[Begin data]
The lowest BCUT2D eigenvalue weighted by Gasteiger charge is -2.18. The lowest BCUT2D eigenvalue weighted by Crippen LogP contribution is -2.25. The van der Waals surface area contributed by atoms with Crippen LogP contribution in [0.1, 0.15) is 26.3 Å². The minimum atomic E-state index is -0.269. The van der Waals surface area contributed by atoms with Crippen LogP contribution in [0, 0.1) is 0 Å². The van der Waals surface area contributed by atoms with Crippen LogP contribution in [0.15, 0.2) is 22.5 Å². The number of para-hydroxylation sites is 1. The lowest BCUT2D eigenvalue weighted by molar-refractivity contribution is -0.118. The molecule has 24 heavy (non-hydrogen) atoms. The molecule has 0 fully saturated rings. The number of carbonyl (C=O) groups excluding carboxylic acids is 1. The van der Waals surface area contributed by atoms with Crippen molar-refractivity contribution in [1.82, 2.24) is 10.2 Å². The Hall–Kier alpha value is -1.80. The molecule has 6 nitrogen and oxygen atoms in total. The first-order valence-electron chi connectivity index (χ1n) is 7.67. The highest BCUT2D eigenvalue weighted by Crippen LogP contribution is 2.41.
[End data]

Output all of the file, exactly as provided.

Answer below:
The lowest BCUT2D eigenvalue weighted by Gasteiger charge is -2.18. The lowest BCUT2D eigenvalue weighted by Crippen LogP contribution is -2.25. The van der Waals surface area contributed by atoms with Crippen LogP contribution in [0.1, 0.15) is 26.3 Å². The minimum atomic E-state index is -0.269. The van der Waals surface area contributed by atoms with Crippen LogP contribution in [0, 0.1) is 0 Å². The van der Waals surface area contributed by atoms with Crippen LogP contribution in [0.15, 0.2) is 22.5 Å². The number of para-hydroxylation sites is 1. The lowest BCUT2D eigenvalue weighted by molar-refractivity contribution is -0.118. The molecule has 24 heavy (non-hydrogen) atoms. The molecule has 0 fully saturated rings. The number of carbonyl (C=O) groups excluding carboxylic acids is 1. The van der Waals surface area contributed by atoms with Crippen molar-refractivity contribution in [1.82, 2.24) is 10.2 Å². The Hall–Kier alpha value is -1.80. The molecule has 6 nitrogen and oxygen atoms in total. The first-order valence-electron chi connectivity index (χ1n) is 7.67. The highest BCUT2D eigenvalue weighted by Crippen LogP contribution is 2.41.